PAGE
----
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12 December 2013 1:00 pm ,
Vol. 342 ,
The iconic 125-year-old Lick Observatory on Mount Hamilton near San Jose, California, is facing the threat of closure...
Recent results from the Curiosity Mars rover have helped scientists formulate a plan for the next phase of its mission...
A new, remarkably powerful drug that cripples the hepatitis C virus (HCV) came to market last week, but it sells for $...
In pretoothbrush populations, gumlines would often be marred by a thick, visible crust of calcium phosphate, food...
Evolutionary biologists have long studied how the Mexican tetra, a drab fish that lives in rivers and creeks but has...
Victorian astronomers spent countless hours laboriously charting the positions of stars in the sky. Such sky mapping,...
In an ambitious project to study 1000 years of sickness and health, researchers are excavating the graveyard of the now...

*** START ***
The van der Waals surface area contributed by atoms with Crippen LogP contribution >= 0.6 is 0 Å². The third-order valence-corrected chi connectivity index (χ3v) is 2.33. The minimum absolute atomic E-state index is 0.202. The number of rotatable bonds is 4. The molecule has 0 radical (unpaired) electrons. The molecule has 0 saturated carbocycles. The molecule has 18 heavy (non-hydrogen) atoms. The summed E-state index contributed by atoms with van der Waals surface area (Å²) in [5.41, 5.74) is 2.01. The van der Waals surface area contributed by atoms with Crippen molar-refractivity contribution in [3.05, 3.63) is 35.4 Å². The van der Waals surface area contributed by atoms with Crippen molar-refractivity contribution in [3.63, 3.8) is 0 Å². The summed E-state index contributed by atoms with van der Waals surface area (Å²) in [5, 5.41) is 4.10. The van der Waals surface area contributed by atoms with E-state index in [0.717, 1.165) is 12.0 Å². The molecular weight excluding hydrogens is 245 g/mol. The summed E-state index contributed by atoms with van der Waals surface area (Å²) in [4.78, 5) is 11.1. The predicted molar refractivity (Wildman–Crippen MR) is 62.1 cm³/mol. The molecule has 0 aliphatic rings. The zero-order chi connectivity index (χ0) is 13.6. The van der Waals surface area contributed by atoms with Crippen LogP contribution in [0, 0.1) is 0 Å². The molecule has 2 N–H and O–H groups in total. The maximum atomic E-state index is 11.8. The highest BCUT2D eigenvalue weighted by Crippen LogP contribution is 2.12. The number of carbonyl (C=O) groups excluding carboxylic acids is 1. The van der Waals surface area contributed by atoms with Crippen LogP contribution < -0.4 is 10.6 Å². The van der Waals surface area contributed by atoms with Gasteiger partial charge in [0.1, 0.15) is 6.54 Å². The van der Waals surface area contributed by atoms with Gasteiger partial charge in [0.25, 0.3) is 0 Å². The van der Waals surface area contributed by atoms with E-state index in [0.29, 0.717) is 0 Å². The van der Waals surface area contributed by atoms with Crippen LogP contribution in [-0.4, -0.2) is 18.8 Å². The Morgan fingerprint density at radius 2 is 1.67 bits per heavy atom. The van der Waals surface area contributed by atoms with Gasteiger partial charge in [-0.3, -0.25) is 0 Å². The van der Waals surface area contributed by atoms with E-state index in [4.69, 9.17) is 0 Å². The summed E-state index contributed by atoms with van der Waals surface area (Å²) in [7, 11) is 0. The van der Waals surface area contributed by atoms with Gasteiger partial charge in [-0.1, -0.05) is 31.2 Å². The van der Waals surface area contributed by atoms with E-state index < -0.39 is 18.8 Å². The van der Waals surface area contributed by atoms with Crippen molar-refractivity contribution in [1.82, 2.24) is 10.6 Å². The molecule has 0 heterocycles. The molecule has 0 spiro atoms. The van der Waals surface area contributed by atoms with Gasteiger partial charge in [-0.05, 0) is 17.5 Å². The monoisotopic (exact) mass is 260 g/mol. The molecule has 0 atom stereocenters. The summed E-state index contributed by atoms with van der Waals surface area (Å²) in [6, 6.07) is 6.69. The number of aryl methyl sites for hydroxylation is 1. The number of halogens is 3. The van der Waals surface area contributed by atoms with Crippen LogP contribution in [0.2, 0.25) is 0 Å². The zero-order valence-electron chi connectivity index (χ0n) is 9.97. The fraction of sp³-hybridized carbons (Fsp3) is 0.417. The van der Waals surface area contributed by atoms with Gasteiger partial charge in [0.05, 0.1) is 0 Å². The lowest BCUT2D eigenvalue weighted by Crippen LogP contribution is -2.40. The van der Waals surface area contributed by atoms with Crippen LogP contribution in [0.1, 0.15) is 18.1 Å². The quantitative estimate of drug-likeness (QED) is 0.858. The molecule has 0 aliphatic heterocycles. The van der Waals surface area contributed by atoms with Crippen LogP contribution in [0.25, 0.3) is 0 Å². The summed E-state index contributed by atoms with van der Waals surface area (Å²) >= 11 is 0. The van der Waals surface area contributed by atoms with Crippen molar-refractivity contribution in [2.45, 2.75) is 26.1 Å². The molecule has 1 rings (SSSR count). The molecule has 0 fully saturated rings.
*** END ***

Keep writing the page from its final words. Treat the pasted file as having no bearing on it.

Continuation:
Stefan Behnisch has won awards for designing science labs and other buildings that are smart, sustainable, and...
- 12 December 2013 1:00 pm , Vol. 342 , #6164
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ScienceShot: Tapping the Tomato's Secrets
30 May 2012 1:00 pm
Every year, gardeners grapple with how to grow a tastier tomato. Now scientists are tapping into the fruit's secrets, too. The first high-quality genome sequence of the tomato, reported online today in Nature, reveals the genes responsible for everything from the fruit's color to the sources of its famous antioxidant, lycopene. The tomato (left) shares all but 8% of its more than 34,000 protein-coding genes with its close relative, the recently sequenced potato. The tomato is even more similar to its wild cousin, the small-fruited, hardy and usually green tomato, Solanum pimpinellifolium (right); the two share all but 0.6% of their genome, which suggests they've been recently crossed. The completed genome could help scientists pinpoint how and when the tomato was first domesticated, and it may even lead breeders to that holy grail: an even better tomato. And in case you're wondering, yes, the genome confirms that the tomato is indeed a fruit, not a vegetable.
See more ScienceShots.